This essay examines the practices and politics of self-help in Russia. It interrogates the status of "neoliberalism" in Russia as it relates to the remaking of subjectivity 17 years after the collapse of communism by analyzing a radio talk show called For Adults about Adults hosted by a psychotherapist. An analysis of host–caller exchanges reveals a deployment of robust neoliberal technologies. The talk show not only incites autonomous, responsible, self-esteeming subjects but it also advocates alternative social relations, practices of intimacy and visions of "civil" society. Yet at least two factors indicate a more complex discursive field: The host's technologies of self aimed not as much at a rational-choice actor as a liberal-democratic citizen. And caller responses posed competing visions of selfhood, social life, emotions, and politics. These point to the multiple pulls on subjectivity in post-Soviet Russia. Projects that appear to be "neoliberalizing" also articulate with other political rationalities to form particular assemblages. Nonetheless, at the intersection of national politics under the Putin-Medvedev tandem, where political liberalism remains a dirty word, the effects of this particular assemblage appear depoliticizing: The host's pedagogy of self-cultivation dovetails with a federal interest in making Russians into entrepreneurial subjects, although his "autonomized" politics—referring to the forms of community-based politics neoliberal governmentality is supposed to engender—are blunted. A psychotherapeutically inspired, liberal-progressive vision of a future Russia appears to serve the call to sacrifice all for the economy. This anti-political effect attests to the promiscuous and dynamically assembled nature of neoliberalism—an effect that is seen here to take shape inside the subject.
Cultural Anthropology has published a number of essays that examine the dynamics of postsocialist contexts. See on post socialist contexts. See Karolina Szmagalska-Follis’ “Repossession: Notes on Restoration and Redemption in Ukraine's Western Borderland”(2008), Paul Manning’s “Rose-Colored Glasses? Color Revolutions and Cartoon Chaos in Postsocialist Georgia” (2007), Judith Farquhar and Qicheng Zhang’s “Biopolitical Beijing: Pleasure, Sovereignty, and Self-Cultivation in China's Capital” (2005), Alexia Bloch’s “Longing for the Kollektiv: Gender, Power, and Residential Schools in Central Siberia” (2005), and Matthew Kohrman’s ”Authorizing a Disability Agency in Post-Mao China: Deng Pufang's Story as Biomythography” (2003).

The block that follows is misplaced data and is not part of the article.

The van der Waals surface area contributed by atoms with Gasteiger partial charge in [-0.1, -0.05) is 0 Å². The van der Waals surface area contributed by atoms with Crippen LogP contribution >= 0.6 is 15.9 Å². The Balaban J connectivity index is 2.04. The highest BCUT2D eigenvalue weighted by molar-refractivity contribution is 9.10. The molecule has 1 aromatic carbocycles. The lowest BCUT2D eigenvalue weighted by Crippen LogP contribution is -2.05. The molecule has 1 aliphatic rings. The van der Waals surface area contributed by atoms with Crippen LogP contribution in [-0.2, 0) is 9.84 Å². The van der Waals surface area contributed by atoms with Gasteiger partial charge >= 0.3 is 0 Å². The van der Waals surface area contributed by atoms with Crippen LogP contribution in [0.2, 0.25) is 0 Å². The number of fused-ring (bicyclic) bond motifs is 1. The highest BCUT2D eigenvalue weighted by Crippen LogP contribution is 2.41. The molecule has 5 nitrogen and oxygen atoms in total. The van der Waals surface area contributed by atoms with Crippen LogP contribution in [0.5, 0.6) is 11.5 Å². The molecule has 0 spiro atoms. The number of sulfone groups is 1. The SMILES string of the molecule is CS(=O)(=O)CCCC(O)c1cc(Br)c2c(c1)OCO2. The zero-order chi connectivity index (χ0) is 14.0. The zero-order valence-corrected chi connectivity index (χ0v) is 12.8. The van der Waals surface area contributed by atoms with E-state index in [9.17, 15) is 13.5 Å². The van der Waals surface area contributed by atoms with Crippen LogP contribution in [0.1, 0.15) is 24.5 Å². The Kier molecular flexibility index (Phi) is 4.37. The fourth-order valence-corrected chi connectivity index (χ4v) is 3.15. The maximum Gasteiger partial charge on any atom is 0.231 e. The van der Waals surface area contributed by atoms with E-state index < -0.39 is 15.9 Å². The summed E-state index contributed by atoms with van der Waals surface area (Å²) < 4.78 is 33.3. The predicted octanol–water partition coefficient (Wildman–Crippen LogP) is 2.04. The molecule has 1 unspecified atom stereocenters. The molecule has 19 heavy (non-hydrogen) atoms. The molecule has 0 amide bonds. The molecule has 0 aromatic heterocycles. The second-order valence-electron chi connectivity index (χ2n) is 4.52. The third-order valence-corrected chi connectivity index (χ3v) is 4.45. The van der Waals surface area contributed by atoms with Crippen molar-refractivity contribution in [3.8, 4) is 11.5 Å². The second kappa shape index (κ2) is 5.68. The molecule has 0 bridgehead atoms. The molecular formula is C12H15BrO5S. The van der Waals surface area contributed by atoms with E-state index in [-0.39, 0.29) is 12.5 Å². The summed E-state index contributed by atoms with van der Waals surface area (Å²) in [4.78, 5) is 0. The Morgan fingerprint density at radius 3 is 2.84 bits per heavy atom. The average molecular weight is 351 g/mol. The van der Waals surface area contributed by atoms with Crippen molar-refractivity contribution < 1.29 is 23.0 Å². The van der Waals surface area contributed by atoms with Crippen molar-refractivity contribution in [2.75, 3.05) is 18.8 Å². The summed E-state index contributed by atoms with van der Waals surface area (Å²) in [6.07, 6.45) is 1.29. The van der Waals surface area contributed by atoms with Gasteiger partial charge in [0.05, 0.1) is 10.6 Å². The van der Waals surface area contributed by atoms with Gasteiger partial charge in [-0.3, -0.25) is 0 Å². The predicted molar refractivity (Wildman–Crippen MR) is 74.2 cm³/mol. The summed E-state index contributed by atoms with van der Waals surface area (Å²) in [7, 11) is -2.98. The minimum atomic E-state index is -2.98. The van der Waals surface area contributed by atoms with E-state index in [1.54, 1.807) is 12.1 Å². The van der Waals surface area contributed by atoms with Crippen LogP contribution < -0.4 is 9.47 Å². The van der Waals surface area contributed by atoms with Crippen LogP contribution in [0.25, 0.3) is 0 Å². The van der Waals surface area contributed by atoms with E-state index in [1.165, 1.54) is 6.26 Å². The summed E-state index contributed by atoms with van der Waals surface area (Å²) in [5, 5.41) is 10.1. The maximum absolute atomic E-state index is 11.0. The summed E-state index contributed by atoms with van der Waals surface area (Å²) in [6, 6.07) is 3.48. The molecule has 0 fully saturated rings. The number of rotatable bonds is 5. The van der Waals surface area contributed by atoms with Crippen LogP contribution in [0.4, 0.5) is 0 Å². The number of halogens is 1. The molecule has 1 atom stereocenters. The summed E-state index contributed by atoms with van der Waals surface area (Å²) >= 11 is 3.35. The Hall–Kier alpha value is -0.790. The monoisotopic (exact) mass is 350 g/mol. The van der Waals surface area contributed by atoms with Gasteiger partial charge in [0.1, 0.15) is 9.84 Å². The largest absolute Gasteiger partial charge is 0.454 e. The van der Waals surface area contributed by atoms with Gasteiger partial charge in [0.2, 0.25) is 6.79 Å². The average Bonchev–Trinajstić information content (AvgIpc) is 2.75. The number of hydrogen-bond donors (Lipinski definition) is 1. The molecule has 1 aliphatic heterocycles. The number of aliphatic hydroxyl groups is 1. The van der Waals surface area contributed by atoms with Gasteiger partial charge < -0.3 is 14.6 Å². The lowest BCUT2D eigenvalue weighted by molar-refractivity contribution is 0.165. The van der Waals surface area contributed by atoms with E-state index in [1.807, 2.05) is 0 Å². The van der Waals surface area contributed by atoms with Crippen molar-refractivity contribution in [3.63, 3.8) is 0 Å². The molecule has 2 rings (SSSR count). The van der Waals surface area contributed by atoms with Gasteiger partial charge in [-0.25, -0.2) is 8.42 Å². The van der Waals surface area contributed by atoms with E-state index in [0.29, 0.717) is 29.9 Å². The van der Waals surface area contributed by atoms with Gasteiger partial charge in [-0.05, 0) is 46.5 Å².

Cultural Anthropology’s archive also includes many essays that examine the role of media in subject formation. See, for example, Joseph Masco’s "Survival is Your Business: Engineering Ruins and Affect in Nuclear America” (2008). Brian Silverstein’s "Disciplines of Prescence in Modern Turkey: Discourse, Companionship, and the Mass Media of Islamic Practice” (2008, Cymene Howe’s ”Spectacles of Sexuality: Televisionary Activism in Nicaragua” (2008), Sara L. Friedman’s “Watching Twin Bracelets in China: The Role of Spectatorship and Identification in an Ethnographic Analysis of Film Reception” (2006) and Laura Kunreuther’s ”Technologies of the Voice: FM Radio, Telephone, and the Nepali Diaspora in Kathmandu” (2006).
About the Author
Tomas Matza is currently a Ph.D candidate in the Modern Thought and Literature department at Stanford University, and a participant in the "Foucault Across the Disciplines" research cluster at the University of California Santa Cruz.
Clip from "Lolita. Without Complexes"
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In the August, 2009 issue of Cultural Anthropology, Tomas Matza examines the practices and politics of self-help in Russia as channeled through a new wave of Russian talk shows, many broadcast via state-run media. Through the analysis of a radio show, entitled “For Adults about Adults,” which offers callers and listeners psychological advice, Matza investigates the ways in which “the self” is reshaped as an object of government, implicating neoliberal technologies in the remaking of postsocialist subjectivity.
Matza's analysis reveals that “For Adults about Adults” incites autonomous, responsible, self-esteeming subjects, in addition to advocating alternative social relations, practices of intimacy and visions of “civil” society. Matza further outlines a complex discursive field, in which the host's technologies of the self construct a liberal-democratic citizen more so than a rational-choice actor, and the competing visions of selfhood, social life, emotions and politics provided by caller responses belie the multiple forces which bear on post-Soviet subjectivity. The psychotherapeutically inspired, neoliberal subject incited by Russian self-help programming dovetails with a state interest in fostering entrepreneurialism among citizens, serving a call to sacrifice all for the economy.